The Vicar of Wakefield: A Tale

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W. Lewis, 1808 - 196 páginas
 

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Página 83 - Good people all of every sort, Give ear unto my song, And if you find it wondrous short It cannot hold you long. In Islington there was a man, Of whom the world might say, That still a godly race he ran Whene'er he went to pray. A kind and gentle heart he had, To comfort friends and foes; The naked every day he clad, When he put on his clothes. And in that town a dog was found, As many dogs there be, Both mongrel, puppy, whelp, and hound, And curs of low degree. This dog and man at first were friends;...
Página 34 - Turn, gentle hermit of the dale, And guide my lonely way To where yon taper cheers the vale With hospitable ray. " For here forlorn and lost I tread, With fainting steps and slow ; Where wilds immeasurably spread, Seem lengthening as I go.'" " Forbear, my son," the hermit cries, " To tempt the dangerous gloom ; For yonder faithless phantom flies To lure thee to thy doom. " Here to the houseless child of want My door is open still ; And though my portion is but scant, I give it with good will.
Página 57 - that we know; but where is the horse?" "I have sold him," cried Moses, "for three pounds five shillings and twopence." "Well done, my good boy," returned she; "I knew you would touch them off. Between ourselves, three pounds five shillings and twopence is no bad day's work. Come, let us have it then.
Página 58 - There again you are wrong, my dear," cried I; "for though they be copper, we will keep them by us, as copper spectacles, you know, are better than nothing.
Página 36 - Alas ! the joys that fortune brings Are trifling, and decay ; And those who prize the paltry things, More trifling still than they. " And what is friendship but a name, A charm that lulls to sleep ; A shade that follows wealth or fame, But leaves the wretch to weep...
Página 58 - You need be under no uneasiness," cried I, "about selling the rims; for they are not worth sixpence, for I perceive they are only copper varnished over." "What!" cried my wife, "not silver, the rims not silver!" "No," cried I, "no more silver than your saucepan.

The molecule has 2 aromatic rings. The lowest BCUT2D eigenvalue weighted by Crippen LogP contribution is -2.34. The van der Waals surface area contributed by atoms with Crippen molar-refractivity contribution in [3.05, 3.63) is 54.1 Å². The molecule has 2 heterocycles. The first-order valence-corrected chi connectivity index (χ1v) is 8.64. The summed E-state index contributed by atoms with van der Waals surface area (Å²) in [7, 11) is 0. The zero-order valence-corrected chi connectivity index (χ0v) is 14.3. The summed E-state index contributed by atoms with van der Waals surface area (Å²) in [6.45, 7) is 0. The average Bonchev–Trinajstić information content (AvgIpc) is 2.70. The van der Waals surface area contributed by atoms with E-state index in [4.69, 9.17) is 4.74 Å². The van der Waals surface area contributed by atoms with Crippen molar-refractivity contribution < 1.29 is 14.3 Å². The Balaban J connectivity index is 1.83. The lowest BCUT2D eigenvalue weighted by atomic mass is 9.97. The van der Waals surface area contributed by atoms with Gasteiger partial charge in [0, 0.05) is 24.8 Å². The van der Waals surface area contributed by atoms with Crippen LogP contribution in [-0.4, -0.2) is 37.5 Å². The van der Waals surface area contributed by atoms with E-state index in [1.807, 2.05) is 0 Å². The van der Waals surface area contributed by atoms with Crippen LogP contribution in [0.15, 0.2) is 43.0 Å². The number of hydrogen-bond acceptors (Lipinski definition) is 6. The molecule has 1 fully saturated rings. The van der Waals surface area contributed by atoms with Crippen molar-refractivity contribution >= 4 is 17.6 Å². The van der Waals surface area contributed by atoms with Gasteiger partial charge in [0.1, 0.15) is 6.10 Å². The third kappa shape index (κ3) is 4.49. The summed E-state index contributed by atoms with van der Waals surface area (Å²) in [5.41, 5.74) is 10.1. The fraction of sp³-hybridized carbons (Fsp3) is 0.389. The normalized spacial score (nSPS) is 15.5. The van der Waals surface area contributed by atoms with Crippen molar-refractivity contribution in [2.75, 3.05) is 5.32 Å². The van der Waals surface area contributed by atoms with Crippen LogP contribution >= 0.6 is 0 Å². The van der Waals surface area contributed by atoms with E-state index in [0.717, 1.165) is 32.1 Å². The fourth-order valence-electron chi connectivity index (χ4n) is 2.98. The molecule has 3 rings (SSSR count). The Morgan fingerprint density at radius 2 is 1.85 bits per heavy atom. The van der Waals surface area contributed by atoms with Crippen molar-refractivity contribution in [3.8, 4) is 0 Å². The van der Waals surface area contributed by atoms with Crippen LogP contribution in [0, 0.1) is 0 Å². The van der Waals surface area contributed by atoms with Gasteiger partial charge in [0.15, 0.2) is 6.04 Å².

Página 55 - As I had some opinion of my son's prudence, I was willing enough to intrust him with this commission ; and the next morning I perceived his sisters mighty busy in fitting out Moses for the fair ; trimming his hair, brushing his buckles, and cocking his hat with pins. The business of the toilet being over, we had at last the satisfaction of seeing him mounted upon the colt, with a deal box before him to bring home groceries in. He had on a coat made of that cloth they call thunder and lightning, which,...
Página 83 - And curs of low degree. This dog and man at first were friends ; But when a pique began, The dog, to gain some private ends, Went mad and bit the man. Around, from all the...
Página 2 - I ever took care to lend him a riding-coat, or a pair of boots, or sometimes a horse of small value, and I always had the satisfaction of finding he never came back to return them. By this the house was cleared of such as we did not like : but never was the family of Wakefield known to turn the traveller or the poor dependant out of doors.
Página 35 - No flocks that range the valley free To slaughter I condemn; Taught by that Power that pities me, I learn to pity them. "But from the mountain's grassy side A guiltless feast I bring; A scrip with herbs and fruits supplied, And water from the spring. "Then, pilgrim, turn, thy cares forego; All earth-born cares are wrong; Man wants but little here below, Nor wants that little long.

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